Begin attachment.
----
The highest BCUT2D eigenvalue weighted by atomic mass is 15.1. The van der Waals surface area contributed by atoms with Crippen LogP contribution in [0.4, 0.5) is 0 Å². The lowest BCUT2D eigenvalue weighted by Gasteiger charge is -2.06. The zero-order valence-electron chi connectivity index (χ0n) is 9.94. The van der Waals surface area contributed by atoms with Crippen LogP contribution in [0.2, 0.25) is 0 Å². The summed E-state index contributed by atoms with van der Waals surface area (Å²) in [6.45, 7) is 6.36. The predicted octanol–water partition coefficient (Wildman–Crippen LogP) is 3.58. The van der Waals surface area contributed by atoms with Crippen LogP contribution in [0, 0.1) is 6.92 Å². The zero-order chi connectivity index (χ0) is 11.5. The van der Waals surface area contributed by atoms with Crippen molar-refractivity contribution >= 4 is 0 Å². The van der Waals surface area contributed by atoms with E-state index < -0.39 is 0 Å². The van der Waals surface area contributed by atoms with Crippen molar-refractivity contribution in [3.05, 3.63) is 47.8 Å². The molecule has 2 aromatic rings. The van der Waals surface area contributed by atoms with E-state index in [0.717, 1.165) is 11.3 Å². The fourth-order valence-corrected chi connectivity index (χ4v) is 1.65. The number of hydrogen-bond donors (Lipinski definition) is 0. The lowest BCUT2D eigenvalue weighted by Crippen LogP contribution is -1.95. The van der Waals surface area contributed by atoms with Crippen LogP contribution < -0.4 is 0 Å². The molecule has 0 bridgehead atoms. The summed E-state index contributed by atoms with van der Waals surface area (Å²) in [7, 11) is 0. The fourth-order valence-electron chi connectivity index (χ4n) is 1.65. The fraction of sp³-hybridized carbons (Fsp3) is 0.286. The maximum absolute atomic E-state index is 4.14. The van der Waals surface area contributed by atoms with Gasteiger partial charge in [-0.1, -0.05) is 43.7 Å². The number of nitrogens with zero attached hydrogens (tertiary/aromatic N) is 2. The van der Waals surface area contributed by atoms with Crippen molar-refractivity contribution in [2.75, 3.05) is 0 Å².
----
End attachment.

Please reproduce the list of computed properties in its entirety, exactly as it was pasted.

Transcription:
The highest BCUT2D eigenvalue weighted by atomic mass is 15.1. The van der Waals surface area contributed by atoms with Crippen LogP contribution in [0.4, 0.5) is 0 Å². The lowest BCUT2D eigenvalue weighted by Gasteiger charge is -2.06. The zero-order valence-electron chi connectivity index (χ0n) is 9.94. The van der Waals surface area contributed by atoms with Crippen LogP contribution in [0.2, 0.25) is 0 Å². The summed E-state index contributed by atoms with van der Waals surface area (Å²) in [6.45, 7) is 6.36. The predicted octanol–water partition coefficient (Wildman–Crippen LogP) is 3.58. The van der Waals surface area contributed by atoms with Crippen LogP contribution in [0, 0.1) is 6.92 Å². The zero-order chi connectivity index (χ0) is 11.5. The van der Waals surface area contributed by atoms with Crippen molar-refractivity contribution >= 4 is 0 Å². The van der Waals surface area contributed by atoms with E-state index < -0.39 is 0 Å². The van der Waals surface area contributed by atoms with Crippen molar-refractivity contribution in [3.05, 3.63) is 47.8 Å². The molecule has 2 aromatic rings. The van der Waals surface area contributed by atoms with E-state index in [0.717, 1.165) is 11.3 Å². The fourth-order valence-corrected chi connectivity index (χ4v) is 1.65. The number of hydrogen-bond donors (Lipinski definition) is 0. The lowest BCUT2D eigenvalue weighted by Crippen LogP contribution is -1.95. The van der Waals surface area contributed by atoms with Crippen LogP contribution < -0.4 is 0 Å². The molecule has 0 bridgehead atoms. The summed E-state index contributed by atoms with van der Waals surface area (Å²) in [7, 11) is 0. The fourth-order valence-electron chi connectivity index (χ4n) is 1.65. The fraction of sp³-hybridized carbons (Fsp3) is 0.286. The maximum absolute atomic E-state index is 4.14. The van der Waals surface area contributed by atoms with Gasteiger partial charge in [-0.1, -0.05) is 43.7 Å². The number of nitrogens with zero attached hydrogens (tertiary/aromatic N) is 2. The van der Waals surface area contributed by atoms with Crippen molar-refractivity contribution in [2.75, 3.05) is 0 Å².